Send us news by text, start your message Leigh News and your send photos and videos to 80360
Father and two children died in ‘extraordinary and catastrophic accident’
1:04pm Wednesday 25th September 2013 in News
A FATHER and his two young children died after a discarded crisp packet got lodged in a chimney and caused carbon monoxide to escape into their home.
Trevor Wallwork, aged 50, who emigrated from Leigh to Ireland several years ago, died at his home in Gurteen, County Sligo, Ireland, on December 18, 2011, with his daughter Kimberley, aged 12, and nine-year-old son Harry.
The family moved after Mr Wallwork divorced his first wife Donna Farrimond, the children’s mother, who still lives in Leigh, where Kimberley was born.
An inquest in Bolton on Tuesday heard how Mr Wallwork, Kimberley and Harry, as well as their dogs JJ and Lulu, died from carbon monoxide poisoning after the gas escaped into the sitting room, where the family was watching TV.
Coroner Alan Walsh said the case was one of the most tragic he has encountered in 12 years sitting as a coroner, but that it was nothing more than an ‘extraordinary and catastrophic accident’.
The chief fire officer for Sligo, Paul Coyle, told the inquest through a statement that he concluded a ‘coincidental and incredible’ set of circumstances were responsible for the deaths.
Their bodies were discovered by Mr Wallwork’s step-daughter Vikki Barnes at about 9.15pm after she had been unable to contact them.
Tragically her mother, Susan Wallwork, died in June 2012 from cancer, the condition she was in hospital receiving treatment for at the time.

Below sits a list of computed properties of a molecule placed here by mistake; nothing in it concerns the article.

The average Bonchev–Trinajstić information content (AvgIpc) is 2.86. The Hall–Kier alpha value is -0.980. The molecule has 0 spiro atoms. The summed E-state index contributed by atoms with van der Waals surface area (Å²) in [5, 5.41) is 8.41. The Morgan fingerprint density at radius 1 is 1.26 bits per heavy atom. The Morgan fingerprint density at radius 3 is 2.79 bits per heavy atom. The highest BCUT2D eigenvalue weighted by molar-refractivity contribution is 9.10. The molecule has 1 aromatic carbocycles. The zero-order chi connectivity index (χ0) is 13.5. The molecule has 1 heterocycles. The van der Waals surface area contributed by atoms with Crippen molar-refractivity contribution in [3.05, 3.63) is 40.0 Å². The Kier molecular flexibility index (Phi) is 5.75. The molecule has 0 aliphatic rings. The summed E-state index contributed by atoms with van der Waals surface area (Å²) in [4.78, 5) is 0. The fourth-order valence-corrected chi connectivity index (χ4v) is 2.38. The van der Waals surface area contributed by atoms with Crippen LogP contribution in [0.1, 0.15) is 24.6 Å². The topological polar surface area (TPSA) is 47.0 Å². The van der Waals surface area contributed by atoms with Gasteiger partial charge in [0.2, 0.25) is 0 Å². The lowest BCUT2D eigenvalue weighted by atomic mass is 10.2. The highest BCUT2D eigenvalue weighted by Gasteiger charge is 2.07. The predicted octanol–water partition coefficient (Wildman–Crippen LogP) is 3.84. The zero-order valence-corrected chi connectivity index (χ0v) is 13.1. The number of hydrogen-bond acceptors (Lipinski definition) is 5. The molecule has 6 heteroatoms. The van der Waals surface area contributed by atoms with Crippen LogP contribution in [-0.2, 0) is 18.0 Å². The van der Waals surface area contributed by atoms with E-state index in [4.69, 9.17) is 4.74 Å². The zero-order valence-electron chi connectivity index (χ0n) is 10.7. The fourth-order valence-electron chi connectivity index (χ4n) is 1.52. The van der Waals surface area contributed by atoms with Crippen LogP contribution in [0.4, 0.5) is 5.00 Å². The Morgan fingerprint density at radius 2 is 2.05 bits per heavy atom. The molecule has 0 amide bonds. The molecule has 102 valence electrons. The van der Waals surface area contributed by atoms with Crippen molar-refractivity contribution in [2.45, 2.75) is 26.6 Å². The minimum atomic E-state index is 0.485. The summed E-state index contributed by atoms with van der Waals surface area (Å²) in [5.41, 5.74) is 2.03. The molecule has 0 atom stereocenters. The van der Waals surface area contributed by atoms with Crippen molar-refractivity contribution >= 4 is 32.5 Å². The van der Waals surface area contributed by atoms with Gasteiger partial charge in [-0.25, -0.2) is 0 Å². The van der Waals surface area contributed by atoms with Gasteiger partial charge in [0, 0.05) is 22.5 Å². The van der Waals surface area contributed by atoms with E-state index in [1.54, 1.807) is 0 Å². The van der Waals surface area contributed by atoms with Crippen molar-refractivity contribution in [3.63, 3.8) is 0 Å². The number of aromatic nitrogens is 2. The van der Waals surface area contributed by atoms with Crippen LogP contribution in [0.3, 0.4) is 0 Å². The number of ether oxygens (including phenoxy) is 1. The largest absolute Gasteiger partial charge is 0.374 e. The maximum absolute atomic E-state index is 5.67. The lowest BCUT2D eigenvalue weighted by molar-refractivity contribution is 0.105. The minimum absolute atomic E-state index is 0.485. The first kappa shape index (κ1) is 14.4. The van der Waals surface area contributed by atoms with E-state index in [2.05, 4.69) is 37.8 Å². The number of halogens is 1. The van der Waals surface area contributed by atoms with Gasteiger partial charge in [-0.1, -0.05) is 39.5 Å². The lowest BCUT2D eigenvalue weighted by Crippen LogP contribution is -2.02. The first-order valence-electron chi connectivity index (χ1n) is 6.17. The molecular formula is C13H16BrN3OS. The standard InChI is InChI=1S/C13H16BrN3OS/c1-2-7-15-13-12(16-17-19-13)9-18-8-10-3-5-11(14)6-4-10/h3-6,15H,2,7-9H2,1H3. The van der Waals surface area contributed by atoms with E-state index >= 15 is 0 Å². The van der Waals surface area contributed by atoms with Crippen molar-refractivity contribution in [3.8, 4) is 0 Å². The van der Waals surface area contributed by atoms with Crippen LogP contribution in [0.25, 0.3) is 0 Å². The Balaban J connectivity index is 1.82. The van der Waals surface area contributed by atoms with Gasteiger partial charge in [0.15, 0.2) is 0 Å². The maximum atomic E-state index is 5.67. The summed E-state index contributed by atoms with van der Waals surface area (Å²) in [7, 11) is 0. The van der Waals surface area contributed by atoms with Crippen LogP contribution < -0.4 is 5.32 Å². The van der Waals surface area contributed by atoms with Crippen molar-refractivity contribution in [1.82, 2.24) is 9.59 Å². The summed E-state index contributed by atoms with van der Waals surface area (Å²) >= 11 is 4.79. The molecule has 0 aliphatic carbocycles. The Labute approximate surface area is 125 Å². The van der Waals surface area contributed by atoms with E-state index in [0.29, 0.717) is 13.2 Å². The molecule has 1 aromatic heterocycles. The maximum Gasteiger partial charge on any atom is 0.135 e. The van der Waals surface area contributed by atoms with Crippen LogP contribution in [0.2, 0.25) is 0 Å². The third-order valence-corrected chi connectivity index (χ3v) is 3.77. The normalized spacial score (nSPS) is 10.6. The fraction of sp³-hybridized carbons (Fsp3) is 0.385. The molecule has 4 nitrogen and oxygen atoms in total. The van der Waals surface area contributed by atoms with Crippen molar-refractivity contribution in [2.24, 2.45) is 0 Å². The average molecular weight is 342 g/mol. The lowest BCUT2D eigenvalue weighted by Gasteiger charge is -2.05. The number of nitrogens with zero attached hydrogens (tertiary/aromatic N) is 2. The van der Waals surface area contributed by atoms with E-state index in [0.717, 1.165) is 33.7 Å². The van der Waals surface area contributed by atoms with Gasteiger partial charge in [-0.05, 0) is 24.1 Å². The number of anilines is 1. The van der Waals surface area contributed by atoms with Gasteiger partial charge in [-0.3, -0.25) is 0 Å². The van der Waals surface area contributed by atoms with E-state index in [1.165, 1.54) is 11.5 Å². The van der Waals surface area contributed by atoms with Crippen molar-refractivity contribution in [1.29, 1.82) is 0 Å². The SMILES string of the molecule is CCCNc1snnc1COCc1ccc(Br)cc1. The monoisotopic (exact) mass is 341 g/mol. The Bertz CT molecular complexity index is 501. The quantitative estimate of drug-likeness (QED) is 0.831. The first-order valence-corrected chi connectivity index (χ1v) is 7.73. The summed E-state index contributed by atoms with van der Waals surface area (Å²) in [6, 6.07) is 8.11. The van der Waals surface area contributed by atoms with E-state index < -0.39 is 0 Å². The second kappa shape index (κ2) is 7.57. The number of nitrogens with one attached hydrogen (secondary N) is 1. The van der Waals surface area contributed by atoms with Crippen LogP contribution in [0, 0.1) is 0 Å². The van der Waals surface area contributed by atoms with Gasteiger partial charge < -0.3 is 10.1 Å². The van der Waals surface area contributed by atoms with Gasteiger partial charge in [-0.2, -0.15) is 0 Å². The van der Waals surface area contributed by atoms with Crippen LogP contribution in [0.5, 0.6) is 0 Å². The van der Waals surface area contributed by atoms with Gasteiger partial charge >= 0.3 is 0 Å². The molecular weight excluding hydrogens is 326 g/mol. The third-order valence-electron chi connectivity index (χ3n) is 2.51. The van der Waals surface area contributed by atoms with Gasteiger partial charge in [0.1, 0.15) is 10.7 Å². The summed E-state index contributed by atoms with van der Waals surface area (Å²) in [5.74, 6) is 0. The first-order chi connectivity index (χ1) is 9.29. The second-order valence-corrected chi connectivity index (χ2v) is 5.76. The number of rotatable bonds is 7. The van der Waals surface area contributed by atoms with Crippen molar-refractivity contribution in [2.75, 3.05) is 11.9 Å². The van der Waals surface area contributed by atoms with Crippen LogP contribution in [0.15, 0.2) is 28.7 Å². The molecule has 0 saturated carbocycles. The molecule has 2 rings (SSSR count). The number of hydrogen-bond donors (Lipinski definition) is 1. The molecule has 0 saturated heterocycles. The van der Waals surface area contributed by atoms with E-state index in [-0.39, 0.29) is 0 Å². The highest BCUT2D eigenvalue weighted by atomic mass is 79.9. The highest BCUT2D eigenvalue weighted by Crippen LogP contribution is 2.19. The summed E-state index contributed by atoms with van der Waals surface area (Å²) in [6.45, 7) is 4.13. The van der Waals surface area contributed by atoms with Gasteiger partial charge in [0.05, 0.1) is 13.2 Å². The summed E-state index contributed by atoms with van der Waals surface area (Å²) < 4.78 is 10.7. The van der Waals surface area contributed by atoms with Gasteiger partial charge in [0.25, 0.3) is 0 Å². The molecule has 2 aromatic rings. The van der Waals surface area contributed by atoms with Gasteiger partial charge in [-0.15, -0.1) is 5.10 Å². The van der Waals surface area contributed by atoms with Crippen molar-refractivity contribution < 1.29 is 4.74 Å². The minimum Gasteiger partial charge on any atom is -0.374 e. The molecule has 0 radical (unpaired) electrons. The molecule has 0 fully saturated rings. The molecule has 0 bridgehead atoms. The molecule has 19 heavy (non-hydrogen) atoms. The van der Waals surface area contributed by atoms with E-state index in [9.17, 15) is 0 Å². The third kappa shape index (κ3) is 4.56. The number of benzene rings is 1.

None of the bodies showed any sign of smoke inhalation, making carbon monoxide poisoning the only possible cause of death.
After ruling out the boiler and central heating as the sources of the carbon monoxide, Mr Coyle looked at the coal fire in the sitting room.
He discovered it had been recently lit and that a multipack snack packet had become lodged in the chimney.
He surmised that it had been placed on the fire when it was cooling, which explained why it did not melt yet had enough upthrust from the flames to travel up the chimney where it became stuck.
The court heard how Ms Barnes, who lived near to Mr Wallwork with her partner and three children, discovered the bodies after her mother told her the family had not visited her in hospital that day.
Inspector Colm Nevin, who led the investigation, said police arrived at the cottage at 10.45pm after reports three bodies had been discovered.
Mr Walsh, the area coroner for Manchester West, who ruled the deaths were accidental, said: “As a father and grandfather I can only imagine what you all must be going through.
“I feel even more sorry that Susan Wallwork, who has of course now died herself, was never able to hear this evidence and know exactly how her husband and stepchildren came about their deaths.”
Arthur Flather, Mr Wallwork’s brother-in-law and spokesman for the family, many of whom still live in the area, including his mother and stepfather, said: “Trevor was totally devoted to his children and his wife and was a great dad.
“He was a barrel of fun and a much-loved uncle, brother and son. The children were gorgeous – their teachers in England and Ireland only ever said how well brought up they were.”
The family are pressing for the use of carbon monoxide detectors in homes to become compulsory.
Comments are closed on this article.